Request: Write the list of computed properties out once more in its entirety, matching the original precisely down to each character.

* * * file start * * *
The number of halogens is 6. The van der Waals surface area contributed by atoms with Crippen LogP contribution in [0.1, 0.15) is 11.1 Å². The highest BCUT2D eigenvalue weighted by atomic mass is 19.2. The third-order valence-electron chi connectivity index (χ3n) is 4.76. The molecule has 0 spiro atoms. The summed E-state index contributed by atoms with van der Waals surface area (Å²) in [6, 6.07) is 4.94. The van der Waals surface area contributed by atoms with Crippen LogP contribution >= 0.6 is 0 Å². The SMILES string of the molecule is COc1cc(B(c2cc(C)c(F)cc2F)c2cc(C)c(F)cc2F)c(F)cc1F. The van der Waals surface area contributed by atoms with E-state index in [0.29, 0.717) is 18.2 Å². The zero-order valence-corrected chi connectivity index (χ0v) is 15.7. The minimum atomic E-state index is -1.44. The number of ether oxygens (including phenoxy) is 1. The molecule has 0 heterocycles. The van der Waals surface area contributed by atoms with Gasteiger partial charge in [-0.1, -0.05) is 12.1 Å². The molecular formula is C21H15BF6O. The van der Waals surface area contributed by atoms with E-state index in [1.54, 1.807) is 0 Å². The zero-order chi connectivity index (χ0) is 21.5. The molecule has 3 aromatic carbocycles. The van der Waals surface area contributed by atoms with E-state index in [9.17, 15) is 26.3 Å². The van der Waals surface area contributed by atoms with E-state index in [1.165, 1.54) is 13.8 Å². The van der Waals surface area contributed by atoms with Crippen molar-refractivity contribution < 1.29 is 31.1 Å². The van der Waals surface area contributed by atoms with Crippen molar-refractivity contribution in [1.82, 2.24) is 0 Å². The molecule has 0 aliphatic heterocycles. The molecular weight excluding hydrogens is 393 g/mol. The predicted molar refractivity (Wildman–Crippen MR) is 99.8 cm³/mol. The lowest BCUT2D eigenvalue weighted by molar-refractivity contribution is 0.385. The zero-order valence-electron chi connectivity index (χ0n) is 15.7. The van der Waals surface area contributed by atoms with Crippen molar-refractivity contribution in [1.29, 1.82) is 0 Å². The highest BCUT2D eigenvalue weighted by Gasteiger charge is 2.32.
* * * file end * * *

The number of halogens is 6. The van der Waals surface area contributed by atoms with Crippen LogP contribution in [0.1, 0.15) is 11.1 Å². The highest BCUT2D eigenvalue weighted by atomic mass is 19.2. The third-order valence-electron chi connectivity index (χ3n) is 4.76. The molecule has 0 spiro atoms. The summed E-state index contributed by atoms with van der Waals surface area (Å²) in [6, 6.07) is 4.94. The van der Waals surface area contributed by atoms with Crippen LogP contribution >= 0.6 is 0 Å². The SMILES string of the molecule is COc1cc(B(c2cc(C)c(F)cc2F)c2cc(C)c(F)cc2F)c(F)cc1F. The van der Waals surface area contributed by atoms with E-state index in [0.29, 0.717) is 18.2 Å². The zero-order valence-corrected chi connectivity index (χ0v) is 15.7. The minimum atomic E-state index is -1.44. The number of ether oxygens (including phenoxy) is 1. The molecule has 0 heterocycles. The van der Waals surface area contributed by atoms with Gasteiger partial charge in [-0.1, -0.05) is 12.1 Å². The molecular formula is C21H15BF6O. The van der Waals surface area contributed by atoms with E-state index in [1.54, 1.807) is 0 Å². The zero-order chi connectivity index (χ0) is 21.5. The molecule has 3 aromatic carbocycles. The van der Waals surface area contributed by atoms with E-state index in [9.17, 15) is 26.3 Å². The van der Waals surface area contributed by atoms with E-state index in [1.165, 1.54) is 13.8 Å². The van der Waals surface area contributed by atoms with Crippen molar-refractivity contribution < 1.29 is 31.1 Å². The van der Waals surface area contributed by atoms with Crippen molar-refractivity contribution in [1.82, 2.24) is 0 Å². The molecule has 0 aliphatic heterocycles. The molecular weight excluding hydrogens is 393 g/mol. The predicted molar refractivity (Wildman–Crippen MR) is 99.8 cm³/mol. The lowest BCUT2D eigenvalue weighted by molar-refractivity contribution is 0.385. The zero-order valence-electron chi connectivity index (χ0n) is 15.7. The van der Waals surface area contributed by atoms with Crippen molar-refractivity contribution in [1.29, 1.82) is 0 Å². The highest BCUT2D eigenvalue weighted by Gasteiger charge is 2.32.